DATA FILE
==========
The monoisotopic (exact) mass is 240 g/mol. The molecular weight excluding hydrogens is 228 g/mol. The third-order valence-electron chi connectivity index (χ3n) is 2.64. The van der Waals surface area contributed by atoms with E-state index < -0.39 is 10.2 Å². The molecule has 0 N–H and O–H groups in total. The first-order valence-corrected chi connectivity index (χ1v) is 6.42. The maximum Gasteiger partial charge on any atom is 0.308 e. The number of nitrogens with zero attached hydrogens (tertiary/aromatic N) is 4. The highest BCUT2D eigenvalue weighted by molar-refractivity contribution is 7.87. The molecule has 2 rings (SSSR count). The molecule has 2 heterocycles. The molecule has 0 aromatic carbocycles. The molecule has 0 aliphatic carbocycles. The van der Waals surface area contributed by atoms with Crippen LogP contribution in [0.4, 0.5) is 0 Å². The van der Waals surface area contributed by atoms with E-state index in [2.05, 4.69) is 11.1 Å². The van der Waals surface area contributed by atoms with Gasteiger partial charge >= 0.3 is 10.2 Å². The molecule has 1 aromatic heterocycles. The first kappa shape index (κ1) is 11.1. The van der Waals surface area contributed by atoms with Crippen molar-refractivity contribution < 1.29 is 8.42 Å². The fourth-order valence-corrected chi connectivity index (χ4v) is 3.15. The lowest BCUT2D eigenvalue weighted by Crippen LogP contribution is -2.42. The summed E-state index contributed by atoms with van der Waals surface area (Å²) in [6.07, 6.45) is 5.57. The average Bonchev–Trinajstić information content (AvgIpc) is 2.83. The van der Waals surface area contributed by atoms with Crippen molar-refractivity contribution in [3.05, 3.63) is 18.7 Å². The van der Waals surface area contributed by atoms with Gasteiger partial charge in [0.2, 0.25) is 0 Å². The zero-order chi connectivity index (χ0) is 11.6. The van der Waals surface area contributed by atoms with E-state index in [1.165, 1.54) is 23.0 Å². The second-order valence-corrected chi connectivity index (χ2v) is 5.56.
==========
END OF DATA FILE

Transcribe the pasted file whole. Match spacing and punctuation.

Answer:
The monoisotopic (exact) mass is 240 g/mol. The molecular weight excluding hydrogens is 228 g/mol. The third-order valence-electron chi connectivity index (χ3n) is 2.64. The van der Waals surface area contributed by atoms with E-state index < -0.39 is 10.2 Å². The molecule has 0 N–H and O–H groups in total. The first-order valence-corrected chi connectivity index (χ1v) is 6.42. The maximum Gasteiger partial charge on any atom is 0.308 e. The number of nitrogens with zero attached hydrogens (tertiary/aromatic N) is 4. The highest BCUT2D eigenvalue weighted by molar-refractivity contribution is 7.87. The molecule has 2 rings (SSSR count). The molecule has 2 heterocycles. The molecule has 0 aromatic carbocycles. The molecule has 0 aliphatic carbocycles. The van der Waals surface area contributed by atoms with Crippen LogP contribution in [0.4, 0.5) is 0 Å². The van der Waals surface area contributed by atoms with E-state index in [2.05, 4.69) is 11.1 Å². The van der Waals surface area contributed by atoms with Gasteiger partial charge >= 0.3 is 10.2 Å². The molecule has 1 aromatic heterocycles. The first kappa shape index (κ1) is 11.1. The van der Waals surface area contributed by atoms with Crippen molar-refractivity contribution < 1.29 is 8.42 Å². The fourth-order valence-corrected chi connectivity index (χ4v) is 3.15. The lowest BCUT2D eigenvalue weighted by Crippen LogP contribution is -2.42. The summed E-state index contributed by atoms with van der Waals surface area (Å²) in [6.07, 6.45) is 5.57. The average Bonchev–Trinajstić information content (AvgIpc) is 2.83. The van der Waals surface area contributed by atoms with Crippen molar-refractivity contribution in [3.05, 3.63) is 18.7 Å². The van der Waals surface area contributed by atoms with Gasteiger partial charge in [0.2, 0.25) is 0 Å². The zero-order chi connectivity index (χ0) is 11.6. The van der Waals surface area contributed by atoms with E-state index in [1.165, 1.54) is 23.0 Å². The second-order valence-corrected chi connectivity index (χ2v) is 5.56.